2011 Villain: Ford's Council Friends
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2011 Villain: Ford’s Council Friends

Nominated for: running interference for a politically unhinged agenda.

Torontoist is ending the year by naming our Heroes and Villains—the very best and very worst people, places, things, and ideas that have had an influence on the city over the past twelve months. From December 12–23, the candidates for Mightiest and Meanest—and new this year, a reader’s write-in option! From December 26–29 you’ll be able to vote for Toronto’s Superhero and Supervillain of the year, and we’ll reveal the results December 30.

In the months leading up to the 2010 municipal election, City Hall watchers didn’t think it likely that Rob Ford would accomplish much, even if he were somehow to get himself elected mayor. He would still only have one vote out of 45 on council, after all, and what politicians in their right minds would go along with an agenda so patently unhinged?

In the year since Ford’s decisive win, a majority of council has, in fact, demonstrated its willingness to go along with that political agenda. As a result, Toronto is now in a position where it may be forced to eliminate or decrease services for its most disadvantaged citizens in order to subsidize Ford’s impulsive tax cuts, which council also approved.

On the floor of council, no Ford-friend has been as helpful to the anti-gravy cause as Speaker Frances Nunziata (Ward 11, York South-Weston), whose rulings sometimes run to the Kafkaesque (during 2011’s budget process, she forbade councillors from referring to the 2012 budget) and whose commitment to enforcing Ford’s preference for recorded votes on even the most mundane procedural matters—like speaking-time extensions—is impressive, even if it has a tendency to slow meetings to a frustrating crawl. Giorgio Mammoliti (Ward 7, York West) and his famous thumb probably play a more symbolic role.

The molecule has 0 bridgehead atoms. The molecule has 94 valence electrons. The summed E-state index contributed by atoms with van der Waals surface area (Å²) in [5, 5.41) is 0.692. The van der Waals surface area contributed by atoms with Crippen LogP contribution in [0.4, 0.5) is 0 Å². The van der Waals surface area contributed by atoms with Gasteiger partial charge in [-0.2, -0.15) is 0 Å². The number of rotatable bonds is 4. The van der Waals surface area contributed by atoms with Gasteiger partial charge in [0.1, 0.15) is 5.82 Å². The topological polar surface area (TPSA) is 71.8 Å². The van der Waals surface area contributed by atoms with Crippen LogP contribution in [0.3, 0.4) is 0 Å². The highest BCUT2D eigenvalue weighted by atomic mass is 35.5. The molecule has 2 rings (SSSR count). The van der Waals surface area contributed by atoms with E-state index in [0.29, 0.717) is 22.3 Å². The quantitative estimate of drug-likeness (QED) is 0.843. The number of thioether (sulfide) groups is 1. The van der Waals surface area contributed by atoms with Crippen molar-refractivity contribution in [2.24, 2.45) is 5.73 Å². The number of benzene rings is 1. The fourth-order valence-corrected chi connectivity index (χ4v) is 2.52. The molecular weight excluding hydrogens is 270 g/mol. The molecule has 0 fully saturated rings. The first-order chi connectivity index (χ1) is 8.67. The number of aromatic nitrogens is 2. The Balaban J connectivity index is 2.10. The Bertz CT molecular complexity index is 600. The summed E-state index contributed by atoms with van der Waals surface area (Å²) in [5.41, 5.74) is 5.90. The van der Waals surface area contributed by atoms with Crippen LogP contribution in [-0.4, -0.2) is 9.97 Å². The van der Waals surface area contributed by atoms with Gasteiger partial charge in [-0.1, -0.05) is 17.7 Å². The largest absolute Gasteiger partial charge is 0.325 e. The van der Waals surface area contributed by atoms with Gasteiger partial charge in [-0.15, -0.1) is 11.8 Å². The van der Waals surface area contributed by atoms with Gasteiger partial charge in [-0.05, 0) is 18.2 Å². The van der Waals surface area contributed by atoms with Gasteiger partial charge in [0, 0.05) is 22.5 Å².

Rob Ford’s allies don’t only support him on the floor of council—they also run interference for him. When the press-shy mayor decides he’d rather not defend a controversial policy to reporters, it’s inevitably a right-leaning veteran councillor like Doug Holyday (Ward 3, Etobicoke Centre), Mike Del Grande (Ward 39, Scarborough-Agincourt), or Denzil Minnan-Wong (Ward 34, Don Valley East) who ends up behind a podium, taking heat from journalists. Sometimes big bro Doug Ford (Ward 2, Etobicoke North) gets to act as the de-facto mayoral mouthpiece, despite the fact that he’s only been a councillor for a year and has yet to prove he knows the difference between the Port Lands and Canada’s Wonderland. Some other councillors in the Ford camp are rookies, evidently drawn to the wide coattails of an apparently popular new mayor.

If Ford’s popularity permanently wanes—which, considering the number of constituencies his policies are bound to alienate, seems likely to happen before long—some of his allies will abandon him to save face. (In fact, some of them are already doing so.)

Voters will ultimately decide whether or not those councillors were right to go along with Ford’s program.